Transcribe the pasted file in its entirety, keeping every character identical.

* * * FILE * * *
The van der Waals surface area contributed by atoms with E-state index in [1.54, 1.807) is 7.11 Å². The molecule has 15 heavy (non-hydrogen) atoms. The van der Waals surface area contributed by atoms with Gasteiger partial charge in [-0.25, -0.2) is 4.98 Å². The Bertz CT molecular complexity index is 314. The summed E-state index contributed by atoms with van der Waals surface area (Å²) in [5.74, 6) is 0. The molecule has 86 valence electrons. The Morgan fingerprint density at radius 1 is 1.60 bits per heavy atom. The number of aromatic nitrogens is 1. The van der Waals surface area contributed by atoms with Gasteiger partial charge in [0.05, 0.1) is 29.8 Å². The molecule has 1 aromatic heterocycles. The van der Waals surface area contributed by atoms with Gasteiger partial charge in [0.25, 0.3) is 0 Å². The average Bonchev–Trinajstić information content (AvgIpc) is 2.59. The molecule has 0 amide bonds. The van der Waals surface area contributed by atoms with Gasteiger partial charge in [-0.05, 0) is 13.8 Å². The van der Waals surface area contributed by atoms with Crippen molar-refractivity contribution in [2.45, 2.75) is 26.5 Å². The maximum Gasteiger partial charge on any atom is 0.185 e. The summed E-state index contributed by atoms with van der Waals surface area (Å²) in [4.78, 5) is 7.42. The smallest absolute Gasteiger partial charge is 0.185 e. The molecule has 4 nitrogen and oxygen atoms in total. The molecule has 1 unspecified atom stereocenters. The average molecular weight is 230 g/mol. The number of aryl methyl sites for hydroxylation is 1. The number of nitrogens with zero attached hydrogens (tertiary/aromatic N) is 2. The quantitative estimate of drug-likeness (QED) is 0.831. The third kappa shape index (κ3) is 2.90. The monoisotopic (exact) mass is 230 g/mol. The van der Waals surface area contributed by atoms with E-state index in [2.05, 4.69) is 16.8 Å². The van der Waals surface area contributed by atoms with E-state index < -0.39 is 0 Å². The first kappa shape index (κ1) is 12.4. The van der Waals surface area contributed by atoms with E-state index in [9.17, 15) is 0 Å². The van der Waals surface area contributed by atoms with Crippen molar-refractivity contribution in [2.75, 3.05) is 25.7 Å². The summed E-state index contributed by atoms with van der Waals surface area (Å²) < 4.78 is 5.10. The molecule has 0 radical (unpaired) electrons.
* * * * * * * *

The van der Waals surface area contributed by atoms with E-state index in [1.54, 1.807) is 7.11 Å². The molecule has 15 heavy (non-hydrogen) atoms. The van der Waals surface area contributed by atoms with Gasteiger partial charge in [-0.25, -0.2) is 4.98 Å². The Bertz CT molecular complexity index is 314. The summed E-state index contributed by atoms with van der Waals surface area (Å²) in [5.74, 6) is 0. The molecule has 86 valence electrons. The Morgan fingerprint density at radius 1 is 1.60 bits per heavy atom. The number of aromatic nitrogens is 1. The van der Waals surface area contributed by atoms with Gasteiger partial charge in [0.05, 0.1) is 29.8 Å². The molecule has 1 aromatic heterocycles. The van der Waals surface area contributed by atoms with Gasteiger partial charge in [0.25, 0.3) is 0 Å². The average Bonchev–Trinajstić information content (AvgIpc) is 2.59. The molecule has 0 amide bonds. The van der Waals surface area contributed by atoms with Gasteiger partial charge in [-0.05, 0) is 13.8 Å². The van der Waals surface area contributed by atoms with Crippen molar-refractivity contribution in [2.45, 2.75) is 26.5 Å². The maximum Gasteiger partial charge on any atom is 0.185 e. The summed E-state index contributed by atoms with van der Waals surface area (Å²) in [4.78, 5) is 7.42. The smallest absolute Gasteiger partial charge is 0.185 e. The molecule has 4 nitrogen and oxygen atoms in total. The molecule has 1 unspecified atom stereocenters. The average molecular weight is 230 g/mol. The number of aryl methyl sites for hydroxylation is 1. The number of nitrogens with zero attached hydrogens (tertiary/aromatic N) is 2. The quantitative estimate of drug-likeness (QED) is 0.831. The third kappa shape index (κ3) is 2.90. The monoisotopic (exact) mass is 230 g/mol. The van der Waals surface area contributed by atoms with E-state index in [2.05, 4.69) is 16.8 Å². The van der Waals surface area contributed by atoms with E-state index < -0.39 is 0 Å². The first kappa shape index (κ1) is 12.4. The van der Waals surface area contributed by atoms with E-state index in [9.17, 15) is 0 Å². The van der Waals surface area contributed by atoms with Crippen molar-refractivity contribution in [2.75, 3.05) is 25.7 Å². The summed E-state index contributed by atoms with van der Waals surface area (Å²) < 4.78 is 5.10. The molecule has 0 radical (unpaired) electrons.